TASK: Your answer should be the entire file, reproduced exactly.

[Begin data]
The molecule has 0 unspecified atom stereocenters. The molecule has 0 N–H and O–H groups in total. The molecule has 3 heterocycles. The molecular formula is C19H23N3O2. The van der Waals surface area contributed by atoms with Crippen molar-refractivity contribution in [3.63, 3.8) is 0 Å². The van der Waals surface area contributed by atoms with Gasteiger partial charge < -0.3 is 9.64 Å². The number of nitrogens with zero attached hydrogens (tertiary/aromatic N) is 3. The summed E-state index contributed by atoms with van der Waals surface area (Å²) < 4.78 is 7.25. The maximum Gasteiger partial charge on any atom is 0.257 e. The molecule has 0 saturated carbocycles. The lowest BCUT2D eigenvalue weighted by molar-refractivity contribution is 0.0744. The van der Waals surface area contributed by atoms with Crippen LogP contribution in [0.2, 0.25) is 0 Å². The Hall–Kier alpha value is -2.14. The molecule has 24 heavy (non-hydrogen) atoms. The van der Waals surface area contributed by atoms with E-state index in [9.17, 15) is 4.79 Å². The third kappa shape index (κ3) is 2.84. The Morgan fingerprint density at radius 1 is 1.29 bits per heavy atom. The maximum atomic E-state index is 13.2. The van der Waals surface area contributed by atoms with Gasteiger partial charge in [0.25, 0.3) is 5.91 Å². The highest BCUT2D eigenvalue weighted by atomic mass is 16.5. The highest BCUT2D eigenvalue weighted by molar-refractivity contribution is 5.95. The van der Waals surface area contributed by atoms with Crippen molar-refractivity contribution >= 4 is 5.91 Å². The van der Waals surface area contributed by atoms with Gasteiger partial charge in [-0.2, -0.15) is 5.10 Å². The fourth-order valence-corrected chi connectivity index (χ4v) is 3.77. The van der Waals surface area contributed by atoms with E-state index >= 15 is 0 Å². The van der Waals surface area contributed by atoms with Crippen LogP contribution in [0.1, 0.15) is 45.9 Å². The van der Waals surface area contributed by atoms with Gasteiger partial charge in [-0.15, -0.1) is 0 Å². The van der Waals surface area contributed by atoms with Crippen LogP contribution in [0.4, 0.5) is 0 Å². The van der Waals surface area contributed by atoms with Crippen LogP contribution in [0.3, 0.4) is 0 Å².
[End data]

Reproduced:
The molecule has 0 unspecified atom stereocenters. The molecule has 0 N–H and O–H groups in total. The molecule has 3 heterocycles. The molecular formula is C19H23N3O2. The van der Waals surface area contributed by atoms with Crippen molar-refractivity contribution in [3.63, 3.8) is 0 Å². The van der Waals surface area contributed by atoms with Gasteiger partial charge < -0.3 is 9.64 Å². The number of nitrogens with zero attached hydrogens (tertiary/aromatic N) is 3. The summed E-state index contributed by atoms with van der Waals surface area (Å²) < 4.78 is 7.25. The maximum Gasteiger partial charge on any atom is 0.257 e. The molecule has 0 saturated carbocycles. The lowest BCUT2D eigenvalue weighted by molar-refractivity contribution is 0.0744. The van der Waals surface area contributed by atoms with Crippen LogP contribution in [0.2, 0.25) is 0 Å². The Hall–Kier alpha value is -2.14. The molecule has 24 heavy (non-hydrogen) atoms. The van der Waals surface area contributed by atoms with E-state index in [9.17, 15) is 4.79 Å². The third kappa shape index (κ3) is 2.84. The Morgan fingerprint density at radius 1 is 1.29 bits per heavy atom. The maximum atomic E-state index is 13.2. The van der Waals surface area contributed by atoms with Gasteiger partial charge in [0.25, 0.3) is 5.91 Å². The highest BCUT2D eigenvalue weighted by atomic mass is 16.5. The highest BCUT2D eigenvalue weighted by molar-refractivity contribution is 5.95. The van der Waals surface area contributed by atoms with Crippen molar-refractivity contribution >= 4 is 5.91 Å². The van der Waals surface area contributed by atoms with Gasteiger partial charge in [-0.2, -0.15) is 5.10 Å². The fourth-order valence-corrected chi connectivity index (χ4v) is 3.77. The van der Waals surface area contributed by atoms with E-state index >= 15 is 0 Å². The van der Waals surface area contributed by atoms with Crippen LogP contribution in [0.1, 0.15) is 45.9 Å². The van der Waals surface area contributed by atoms with Gasteiger partial charge in [-0.15, -0.1) is 0 Å². The van der Waals surface area contributed by atoms with Crippen LogP contribution in [0.4, 0.5) is 0 Å². The van der Waals surface area contributed by atoms with Crippen LogP contribution in [0.3, 0.4) is 0 Å².